The rise of superbugs that can survive multiple antibiotics—such as MRSA, the notorious “flesh-eating bacterium”—has turned once-trivial infections into persistent problems. To fight back, we need better information about how bacteria acquire this unsettling power. Two recent reports are providing just that.
Doctors have long known that an incomplete course of antibiotics can promote resistance, which is why pill bottles often carry a stern warning to “finish all this medication.” Boston University biomedical engineer Jim Collins and colleagues have identified one way in which such resistance can develop. They found that when E. coli were treated with doses of ampicillin too low to kill all of the cells, some of those left alive suffered DNA damage that was hastily—and often inaccurately—patched up. The sloppy repair job left behind mutations, and just by chance, a few of these gave the bugs resistance not only to ampicillin but to two other antibiotics they had never encountered. On the basis of these findings, he plans to search for molecules that can block bacteria’s efforts to patch up their genes.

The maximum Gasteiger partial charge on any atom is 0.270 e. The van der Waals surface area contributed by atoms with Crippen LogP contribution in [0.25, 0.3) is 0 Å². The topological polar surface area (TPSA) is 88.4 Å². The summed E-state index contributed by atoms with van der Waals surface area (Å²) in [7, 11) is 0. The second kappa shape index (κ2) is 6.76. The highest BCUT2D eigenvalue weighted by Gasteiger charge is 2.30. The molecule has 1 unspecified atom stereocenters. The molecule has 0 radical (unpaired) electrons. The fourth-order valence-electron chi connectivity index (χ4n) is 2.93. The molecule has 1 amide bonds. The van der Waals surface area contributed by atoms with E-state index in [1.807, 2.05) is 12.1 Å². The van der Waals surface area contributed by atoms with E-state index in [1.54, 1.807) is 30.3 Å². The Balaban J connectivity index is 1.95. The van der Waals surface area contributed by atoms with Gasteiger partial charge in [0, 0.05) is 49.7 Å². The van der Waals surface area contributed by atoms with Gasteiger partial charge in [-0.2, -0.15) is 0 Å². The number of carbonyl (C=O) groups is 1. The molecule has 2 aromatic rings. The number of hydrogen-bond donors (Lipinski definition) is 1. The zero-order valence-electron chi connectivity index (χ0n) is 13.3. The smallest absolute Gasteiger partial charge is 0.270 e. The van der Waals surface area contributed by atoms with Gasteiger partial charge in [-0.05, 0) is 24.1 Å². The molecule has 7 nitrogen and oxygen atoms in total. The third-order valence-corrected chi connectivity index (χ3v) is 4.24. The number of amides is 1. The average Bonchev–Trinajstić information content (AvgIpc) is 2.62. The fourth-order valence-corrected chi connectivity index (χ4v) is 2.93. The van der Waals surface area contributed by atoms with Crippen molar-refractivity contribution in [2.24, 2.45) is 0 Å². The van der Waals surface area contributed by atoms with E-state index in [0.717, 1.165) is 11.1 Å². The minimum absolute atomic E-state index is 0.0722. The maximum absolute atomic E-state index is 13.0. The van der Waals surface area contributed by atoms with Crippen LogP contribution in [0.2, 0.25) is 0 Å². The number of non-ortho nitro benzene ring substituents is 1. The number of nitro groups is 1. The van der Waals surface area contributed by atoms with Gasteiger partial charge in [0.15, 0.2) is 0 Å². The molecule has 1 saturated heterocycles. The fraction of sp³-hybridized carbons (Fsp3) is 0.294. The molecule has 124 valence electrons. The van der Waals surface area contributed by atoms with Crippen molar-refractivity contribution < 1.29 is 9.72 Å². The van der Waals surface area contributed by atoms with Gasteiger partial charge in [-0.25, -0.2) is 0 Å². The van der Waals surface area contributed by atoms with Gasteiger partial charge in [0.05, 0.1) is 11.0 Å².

Meanwhile, pediatric pulmonologist Luke Hoffman at the University of Washington has found that some bacteria can develop drug resistance in response to an environmental change, without exposure to any antibiotics. He examined Pseudomonas aeruginosa, a microbe that inhabits the mucus clogging the airways of cystic fibrosis patients. To his surprise, he found that mutations allowing the bacterium to adapt to low-oxygen conditions in the mucus also decrease its susceptibility to antibiotics. Many antibiotics work by disrupting bacterial metabolism, so adjustments to how the germs process oxygen can also strengthen their resistance to drugs. The findings help explain why lung infections in cystic fibrosis patients are so hard to treat. Identifying bacteria with these mutations may allow doctors to select alternative antibiotics that exploit other ways to kill them.